As we announced in a first introductory text (https://www.fundacionjacobea.org/en/santiago-of-compostela/the-book-of-santiago-introduction-to-the-codex-calixtinus/), we wish to devote our attention to studying the Calixtinus Codex (Liber Sancti Jacobi) in depth, advancing through its five books and addendum, but also through some particular figures and themes, which will allow us to examine the complex and rich medieval world. Today we approach the first of the books of the codex through a fundamental topic: music.
Book I – by far the longest of those that make up the codex – it is a compilation of documentation on the cult of Santiago, of the materials necessary for the liturgy of the cathedral, particularly for the celebration of the main festivities of the Apostle Santiago. The importance of music for this medieval liturgy was enormous, even more so at the time when the Calixtinus was compiled in the first decades of the 12th century – since the Hispanic churches had only recently adopted the new Roman reform and new ones were needed for rituals and songs.
Despite what has been said, it is important to emphasize that authors such as Díaz y Díaz or great experts in medieval music such as Ismael Fernández de la Cuesta, have pointed out that Liber Sancti Jacobi would not have been created as a simple direct reference book to follow throughout of the year in the church, but with the object of its being a guide or directory. This character of reference fits in better with the musical treasures that it contains, since, far from being limited to the music for the most important festivities contained in its Book I, its addendum also includes numerous songs, polyphonic “conduits”, which in their time must have been sung in various churches, monasteries and even on roads in Europe.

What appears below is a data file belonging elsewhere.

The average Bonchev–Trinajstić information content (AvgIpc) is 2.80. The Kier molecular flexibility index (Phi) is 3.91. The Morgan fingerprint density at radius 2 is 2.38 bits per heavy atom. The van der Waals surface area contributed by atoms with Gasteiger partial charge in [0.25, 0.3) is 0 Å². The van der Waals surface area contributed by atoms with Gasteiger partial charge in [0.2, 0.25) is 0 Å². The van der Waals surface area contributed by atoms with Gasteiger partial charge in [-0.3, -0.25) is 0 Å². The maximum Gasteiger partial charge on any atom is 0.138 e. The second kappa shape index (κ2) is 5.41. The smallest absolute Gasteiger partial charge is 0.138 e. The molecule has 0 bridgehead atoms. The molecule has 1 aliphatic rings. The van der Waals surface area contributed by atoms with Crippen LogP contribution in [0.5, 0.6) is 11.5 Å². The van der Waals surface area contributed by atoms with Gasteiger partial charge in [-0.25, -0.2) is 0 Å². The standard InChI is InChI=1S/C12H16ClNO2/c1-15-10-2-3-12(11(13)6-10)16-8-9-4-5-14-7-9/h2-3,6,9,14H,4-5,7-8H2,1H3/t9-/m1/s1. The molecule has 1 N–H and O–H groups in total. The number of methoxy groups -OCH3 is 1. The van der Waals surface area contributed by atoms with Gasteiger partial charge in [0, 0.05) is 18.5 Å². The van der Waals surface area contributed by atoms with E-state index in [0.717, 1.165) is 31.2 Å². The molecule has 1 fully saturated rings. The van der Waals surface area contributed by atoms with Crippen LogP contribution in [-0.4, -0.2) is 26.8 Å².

The structure of Book I of the codex is simple: a series of sermons by ecclesiastical authors relating to the most celebrated festivities in relation to the Apostle James: the festival of his Martyrdom, which is celebrated on July 25; the festival of Miracles, which is celebrated on October 3; and the festival of the Transfer of his body to Galicia, which is celebrated on December 30. There are also other more practical texts that seem to function as guides for the liturgy, but fundamentally Book I is dedicated to the three festivities mentioned, as well as prayers and songs for the various offices or prayers of the day.
The scores, which are added from chapter XXI, are pages with musical notation, in this case according to experts, a notation closer to the French one than to the Visigothic one that until then had been in force in Spain. These scores contain the songs for the service and the masses, that is, the songs necessary for the services and the various masses of the aforementioned festivities. At this point, we consider it important to remind today’s reader what the offices meant in the Middle Ages, they meant prayers and songs for the various hours of the day scheduled according to the monastic rite under certain names: Matins (before dawn), Lauds (at dawn), Prima (first hour after dawn, around 6:00), Tercia (third hour after dawn, around 9:00), Sexta (the nap derives from it, around 12:00), Nona ( around 3:00 p.m.), Vespers (after sunset, around 4:00 p.m.) and Compline (before the night’s rest, around 9:00 p.m.).
From what has been mentioned, we could summarize the musical content of Book I of the Calixtino as a work of great magnitude that includes all the songs necessary for the hours or offices, the votive mass of the pilgrims and the special masses celebrated on the occasion of Miracles. , Martyrdom and Translation.
And finally, we can get a little closer to those songs, to their form: we find antiphons, responsories, psalms and nocturnes, the characteristic works of the Roman liturgy or office that Spain was adopting. However, as the aforementioned Fernández de la Cuesta has pointed out, the liturgical proposal of the Calixtino Codex is still in some way a mixture between music and the monastic rite and the new Roman liturgy.